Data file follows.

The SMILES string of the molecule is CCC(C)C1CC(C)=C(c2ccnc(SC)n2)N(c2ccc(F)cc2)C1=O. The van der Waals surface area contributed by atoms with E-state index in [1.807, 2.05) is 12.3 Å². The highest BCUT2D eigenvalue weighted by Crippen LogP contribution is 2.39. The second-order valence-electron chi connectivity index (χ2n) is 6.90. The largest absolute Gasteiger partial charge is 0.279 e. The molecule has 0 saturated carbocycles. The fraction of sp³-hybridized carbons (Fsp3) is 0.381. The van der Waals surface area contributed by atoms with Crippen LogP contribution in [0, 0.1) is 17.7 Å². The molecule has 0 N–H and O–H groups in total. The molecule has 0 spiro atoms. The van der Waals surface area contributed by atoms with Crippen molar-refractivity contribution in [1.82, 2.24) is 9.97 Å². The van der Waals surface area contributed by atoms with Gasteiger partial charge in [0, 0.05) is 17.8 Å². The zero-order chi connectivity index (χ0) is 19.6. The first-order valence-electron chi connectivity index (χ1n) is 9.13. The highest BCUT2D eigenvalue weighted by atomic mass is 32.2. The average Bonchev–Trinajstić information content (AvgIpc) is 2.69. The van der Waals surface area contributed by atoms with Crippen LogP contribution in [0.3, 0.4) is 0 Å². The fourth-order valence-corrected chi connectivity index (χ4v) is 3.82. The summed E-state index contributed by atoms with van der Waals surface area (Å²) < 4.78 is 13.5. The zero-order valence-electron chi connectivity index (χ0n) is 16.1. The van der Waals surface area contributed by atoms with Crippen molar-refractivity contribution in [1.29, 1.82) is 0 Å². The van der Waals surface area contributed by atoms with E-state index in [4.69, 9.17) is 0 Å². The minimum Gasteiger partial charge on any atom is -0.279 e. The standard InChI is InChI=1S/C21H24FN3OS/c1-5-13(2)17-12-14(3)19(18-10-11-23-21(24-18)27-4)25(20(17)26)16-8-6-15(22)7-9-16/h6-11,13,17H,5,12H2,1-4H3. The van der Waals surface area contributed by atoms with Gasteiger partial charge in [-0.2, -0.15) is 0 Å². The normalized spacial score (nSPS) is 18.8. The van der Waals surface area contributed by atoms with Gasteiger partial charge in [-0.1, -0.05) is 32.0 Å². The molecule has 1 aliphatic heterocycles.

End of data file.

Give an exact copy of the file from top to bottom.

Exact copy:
The SMILES string of the molecule is CCC(C)C1CC(C)=C(c2ccnc(SC)n2)N(c2ccc(F)cc2)C1=O. The van der Waals surface area contributed by atoms with E-state index in [1.807, 2.05) is 12.3 Å². The highest BCUT2D eigenvalue weighted by Crippen LogP contribution is 2.39. The second-order valence-electron chi connectivity index (χ2n) is 6.90. The largest absolute Gasteiger partial charge is 0.279 e. The molecule has 0 saturated carbocycles. The fraction of sp³-hybridized carbons (Fsp3) is 0.381. The van der Waals surface area contributed by atoms with Crippen LogP contribution in [0, 0.1) is 17.7 Å². The molecule has 0 N–H and O–H groups in total. The molecule has 0 spiro atoms. The van der Waals surface area contributed by atoms with Crippen molar-refractivity contribution in [1.82, 2.24) is 9.97 Å². The van der Waals surface area contributed by atoms with Gasteiger partial charge in [0, 0.05) is 17.8 Å². The zero-order chi connectivity index (χ0) is 19.6. The first-order valence-electron chi connectivity index (χ1n) is 9.13. The highest BCUT2D eigenvalue weighted by atomic mass is 32.2. The average Bonchev–Trinajstić information content (AvgIpc) is 2.69. The van der Waals surface area contributed by atoms with Crippen LogP contribution in [0.3, 0.4) is 0 Å². The fourth-order valence-corrected chi connectivity index (χ4v) is 3.82. The summed E-state index contributed by atoms with van der Waals surface area (Å²) < 4.78 is 13.5. The zero-order valence-electron chi connectivity index (χ0n) is 16.1. The van der Waals surface area contributed by atoms with Crippen molar-refractivity contribution in [1.29, 1.82) is 0 Å². The van der Waals surface area contributed by atoms with E-state index in [4.69, 9.17) is 0 Å². The minimum Gasteiger partial charge on any atom is -0.279 e. The standard InChI is InChI=1S/C21H24FN3OS/c1-5-13(2)17-12-14(3)19(18-10-11-23-21(24-18)27-4)25(20(17)26)16-8-6-15(22)7-9-16/h6-11,13,17H,5,12H2,1-4H3. The van der Waals surface area contributed by atoms with Gasteiger partial charge in [-0.2, -0.15) is 0 Å². The normalized spacial score (nSPS) is 18.8. The van der Waals surface area contributed by atoms with Gasteiger partial charge in [-0.1, -0.05) is 32.0 Å². The molecule has 1 aliphatic heterocycles.